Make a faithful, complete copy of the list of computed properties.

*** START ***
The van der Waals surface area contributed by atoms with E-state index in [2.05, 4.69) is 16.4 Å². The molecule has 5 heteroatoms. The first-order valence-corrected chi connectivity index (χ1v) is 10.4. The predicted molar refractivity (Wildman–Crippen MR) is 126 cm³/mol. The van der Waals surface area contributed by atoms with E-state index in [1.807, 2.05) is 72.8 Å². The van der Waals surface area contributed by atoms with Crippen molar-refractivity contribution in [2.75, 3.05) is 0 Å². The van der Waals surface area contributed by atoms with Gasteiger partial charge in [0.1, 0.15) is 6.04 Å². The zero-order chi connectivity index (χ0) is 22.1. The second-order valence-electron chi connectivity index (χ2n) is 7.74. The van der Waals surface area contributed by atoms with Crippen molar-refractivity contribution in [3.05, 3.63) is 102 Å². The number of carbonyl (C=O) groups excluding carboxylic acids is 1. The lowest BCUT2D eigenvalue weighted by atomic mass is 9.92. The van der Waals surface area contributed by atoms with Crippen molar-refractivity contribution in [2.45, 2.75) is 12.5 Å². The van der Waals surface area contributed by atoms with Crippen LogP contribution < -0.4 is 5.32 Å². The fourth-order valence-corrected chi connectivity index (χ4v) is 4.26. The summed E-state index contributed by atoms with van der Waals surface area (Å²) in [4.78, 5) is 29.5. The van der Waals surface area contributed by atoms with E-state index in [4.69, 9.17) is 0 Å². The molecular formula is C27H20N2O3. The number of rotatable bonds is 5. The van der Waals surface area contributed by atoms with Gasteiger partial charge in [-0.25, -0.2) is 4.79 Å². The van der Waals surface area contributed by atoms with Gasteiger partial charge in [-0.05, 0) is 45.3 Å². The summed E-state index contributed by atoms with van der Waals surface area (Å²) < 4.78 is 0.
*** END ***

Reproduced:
The van der Waals surface area contributed by atoms with E-state index in [2.05, 4.69) is 16.4 Å². The molecule has 5 heteroatoms. The first-order valence-corrected chi connectivity index (χ1v) is 10.4. The predicted molar refractivity (Wildman–Crippen MR) is 126 cm³/mol. The van der Waals surface area contributed by atoms with E-state index in [1.807, 2.05) is 72.8 Å². The van der Waals surface area contributed by atoms with Crippen molar-refractivity contribution in [2.75, 3.05) is 0 Å². The van der Waals surface area contributed by atoms with Gasteiger partial charge in [0.1, 0.15) is 6.04 Å². The zero-order chi connectivity index (χ0) is 22.1. The second-order valence-electron chi connectivity index (χ2n) is 7.74. The van der Waals surface area contributed by atoms with Crippen molar-refractivity contribution in [3.05, 3.63) is 102 Å². The number of carbonyl (C=O) groups excluding carboxylic acids is 1. The lowest BCUT2D eigenvalue weighted by atomic mass is 9.92. The van der Waals surface area contributed by atoms with Crippen molar-refractivity contribution in [2.45, 2.75) is 12.5 Å². The van der Waals surface area contributed by atoms with Crippen LogP contribution < -0.4 is 5.32 Å². The fourth-order valence-corrected chi connectivity index (χ4v) is 4.26. The summed E-state index contributed by atoms with van der Waals surface area (Å²) in [4.78, 5) is 29.5. The van der Waals surface area contributed by atoms with E-state index in [4.69, 9.17) is 0 Å². The molecular formula is C27H20N2O3. The number of rotatable bonds is 5. The van der Waals surface area contributed by atoms with Gasteiger partial charge in [-0.25, -0.2) is 4.79 Å². The van der Waals surface area contributed by atoms with Gasteiger partial charge in [-0.05, 0) is 45.3 Å². The summed E-state index contributed by atoms with van der Waals surface area (Å²) < 4.78 is 0.